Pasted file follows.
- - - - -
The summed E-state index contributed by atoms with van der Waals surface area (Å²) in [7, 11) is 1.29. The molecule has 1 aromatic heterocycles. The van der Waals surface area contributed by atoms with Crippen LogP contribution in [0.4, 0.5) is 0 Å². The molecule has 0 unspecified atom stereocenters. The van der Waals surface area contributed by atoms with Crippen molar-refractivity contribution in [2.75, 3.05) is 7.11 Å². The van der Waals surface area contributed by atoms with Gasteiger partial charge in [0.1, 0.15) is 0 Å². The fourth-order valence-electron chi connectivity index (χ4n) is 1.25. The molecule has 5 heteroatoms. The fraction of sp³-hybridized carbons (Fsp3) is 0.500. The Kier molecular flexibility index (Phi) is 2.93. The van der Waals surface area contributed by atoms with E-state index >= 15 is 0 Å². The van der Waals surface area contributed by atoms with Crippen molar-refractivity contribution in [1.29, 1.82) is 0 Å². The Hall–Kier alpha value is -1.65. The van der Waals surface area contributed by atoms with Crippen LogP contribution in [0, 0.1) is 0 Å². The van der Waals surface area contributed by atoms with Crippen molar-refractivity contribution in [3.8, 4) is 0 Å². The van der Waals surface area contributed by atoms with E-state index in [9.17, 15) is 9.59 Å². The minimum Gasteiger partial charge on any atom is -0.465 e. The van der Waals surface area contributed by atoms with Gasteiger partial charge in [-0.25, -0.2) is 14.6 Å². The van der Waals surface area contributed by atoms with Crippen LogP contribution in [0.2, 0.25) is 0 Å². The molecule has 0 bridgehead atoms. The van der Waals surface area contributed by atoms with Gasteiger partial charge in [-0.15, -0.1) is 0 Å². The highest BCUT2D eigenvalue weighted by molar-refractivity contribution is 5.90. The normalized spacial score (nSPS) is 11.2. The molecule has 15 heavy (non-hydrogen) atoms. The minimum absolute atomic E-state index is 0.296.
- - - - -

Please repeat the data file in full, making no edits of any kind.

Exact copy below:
The summed E-state index contributed by atoms with van der Waals surface area (Å²) in [7, 11) is 1.29. The molecule has 1 aromatic heterocycles. The van der Waals surface area contributed by atoms with Crippen LogP contribution in [0.4, 0.5) is 0 Å². The molecule has 0 unspecified atom stereocenters. The van der Waals surface area contributed by atoms with Crippen molar-refractivity contribution in [2.75, 3.05) is 7.11 Å². The van der Waals surface area contributed by atoms with Gasteiger partial charge in [0.1, 0.15) is 0 Å². The fourth-order valence-electron chi connectivity index (χ4n) is 1.25. The molecule has 5 heteroatoms. The fraction of sp³-hybridized carbons (Fsp3) is 0.500. The Kier molecular flexibility index (Phi) is 2.93. The van der Waals surface area contributed by atoms with E-state index >= 15 is 0 Å². The van der Waals surface area contributed by atoms with Crippen molar-refractivity contribution in [1.29, 1.82) is 0 Å². The Hall–Kier alpha value is -1.65. The van der Waals surface area contributed by atoms with Crippen LogP contribution in [0, 0.1) is 0 Å². The van der Waals surface area contributed by atoms with Crippen molar-refractivity contribution in [3.8, 4) is 0 Å². The van der Waals surface area contributed by atoms with E-state index in [9.17, 15) is 9.59 Å². The minimum Gasteiger partial charge on any atom is -0.465 e. The van der Waals surface area contributed by atoms with Gasteiger partial charge in [-0.25, -0.2) is 14.6 Å². The van der Waals surface area contributed by atoms with Crippen LogP contribution in [0.2, 0.25) is 0 Å². The molecule has 0 bridgehead atoms. The van der Waals surface area contributed by atoms with Gasteiger partial charge in [-0.15, -0.1) is 0 Å². The highest BCUT2D eigenvalue weighted by molar-refractivity contribution is 5.90. The normalized spacial score (nSPS) is 11.2. The molecule has 15 heavy (non-hydrogen) atoms. The minimum absolute atomic E-state index is 0.296.